Old Dutch Church of Sleepy Hollow

Old Dutch Church Of Sleepy Hollow


Old Dutch Church of Sleepy Hollow

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The Old Dutch Church of Sleepy Hollow, also known as Dutch Reformed Church (Sleepy Hollow), is a 17th century church located in Sleepy Hollow, New York, United States. The church and its three acre (12 ha) churchyard feature prominently in Washington Irving's "The Legend of Sleepy Hollow". The churchyard is often confused with the contiguous but separate Sleepy Hollow Cemetery. It is the oldest extant church and the fifteenth oldest extant building in the state of New York.


Frederick Philipse I, Lord of Philipse Manor, owned the vast stretch of land spanning from Spuyten Duyvil in the Bronx to the Croton River. After swearing allegiance and later being granted his Manorship from the English, he began construction of the Old Dutch Church of Sleepy Hollow. Although financing this project, work likely progressed slowly and was completed in 1685.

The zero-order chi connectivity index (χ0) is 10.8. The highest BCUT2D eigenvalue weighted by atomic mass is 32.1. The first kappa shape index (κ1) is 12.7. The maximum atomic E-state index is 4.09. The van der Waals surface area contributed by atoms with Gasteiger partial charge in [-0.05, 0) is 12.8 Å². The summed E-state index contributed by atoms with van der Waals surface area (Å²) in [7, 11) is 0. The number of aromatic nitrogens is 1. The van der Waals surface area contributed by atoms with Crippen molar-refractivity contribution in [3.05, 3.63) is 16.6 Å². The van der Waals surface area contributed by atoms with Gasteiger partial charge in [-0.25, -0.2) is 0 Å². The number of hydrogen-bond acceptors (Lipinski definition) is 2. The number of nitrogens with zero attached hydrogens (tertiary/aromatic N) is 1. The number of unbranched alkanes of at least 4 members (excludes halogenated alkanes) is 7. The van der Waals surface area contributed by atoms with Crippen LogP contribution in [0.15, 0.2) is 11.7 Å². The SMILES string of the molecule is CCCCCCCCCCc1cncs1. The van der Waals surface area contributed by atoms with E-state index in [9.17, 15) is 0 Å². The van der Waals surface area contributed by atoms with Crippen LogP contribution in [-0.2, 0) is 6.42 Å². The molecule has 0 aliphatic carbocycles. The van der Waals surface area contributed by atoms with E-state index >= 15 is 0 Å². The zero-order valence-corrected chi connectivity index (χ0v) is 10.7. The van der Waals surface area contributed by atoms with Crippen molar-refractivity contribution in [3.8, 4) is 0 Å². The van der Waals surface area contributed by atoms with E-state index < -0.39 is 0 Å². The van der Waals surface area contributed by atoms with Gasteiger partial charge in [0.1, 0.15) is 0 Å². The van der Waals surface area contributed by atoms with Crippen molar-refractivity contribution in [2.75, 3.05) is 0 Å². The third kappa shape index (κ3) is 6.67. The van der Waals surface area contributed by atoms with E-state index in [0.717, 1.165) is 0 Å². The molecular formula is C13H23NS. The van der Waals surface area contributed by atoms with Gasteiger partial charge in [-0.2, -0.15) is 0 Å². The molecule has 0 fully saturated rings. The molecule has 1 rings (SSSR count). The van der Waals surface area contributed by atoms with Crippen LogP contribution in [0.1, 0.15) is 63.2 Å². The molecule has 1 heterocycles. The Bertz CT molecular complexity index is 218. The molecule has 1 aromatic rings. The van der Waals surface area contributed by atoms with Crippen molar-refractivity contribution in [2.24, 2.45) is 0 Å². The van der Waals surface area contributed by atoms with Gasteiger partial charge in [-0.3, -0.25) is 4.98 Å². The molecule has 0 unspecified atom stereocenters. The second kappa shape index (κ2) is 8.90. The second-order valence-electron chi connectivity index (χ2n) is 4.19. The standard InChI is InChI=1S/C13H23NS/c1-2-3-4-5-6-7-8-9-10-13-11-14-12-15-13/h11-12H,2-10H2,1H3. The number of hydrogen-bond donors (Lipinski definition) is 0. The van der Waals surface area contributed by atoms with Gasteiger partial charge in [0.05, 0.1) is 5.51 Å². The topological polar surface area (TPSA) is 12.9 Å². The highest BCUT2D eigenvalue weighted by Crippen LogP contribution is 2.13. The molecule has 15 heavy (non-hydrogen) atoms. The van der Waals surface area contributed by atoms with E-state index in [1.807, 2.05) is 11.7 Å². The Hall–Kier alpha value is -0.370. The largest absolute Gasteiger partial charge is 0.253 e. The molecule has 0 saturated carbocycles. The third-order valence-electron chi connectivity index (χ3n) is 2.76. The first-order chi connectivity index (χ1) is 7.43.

The church's walls are about two-feet thick and are composed of local fieldstone.

Cast in Holland in 1685, the tiny church bell still hangs in the open-air steeple. Engraved on the bell is a verse from Romans 8:31, “Si Deus Pro Nobis, Quis Contras Nos?” ("If God be for us, who can be against us"), as well as Frederick Philipse’s monogram, “VF.” This monogram also appears on the weathervane above the steeple.

The early history of the church and its members was recorded by Dirck Storm, in his book "Het Notite Boeck der Christelyckes Kercke op de Manner of Philips Burgh," one of the nation's...
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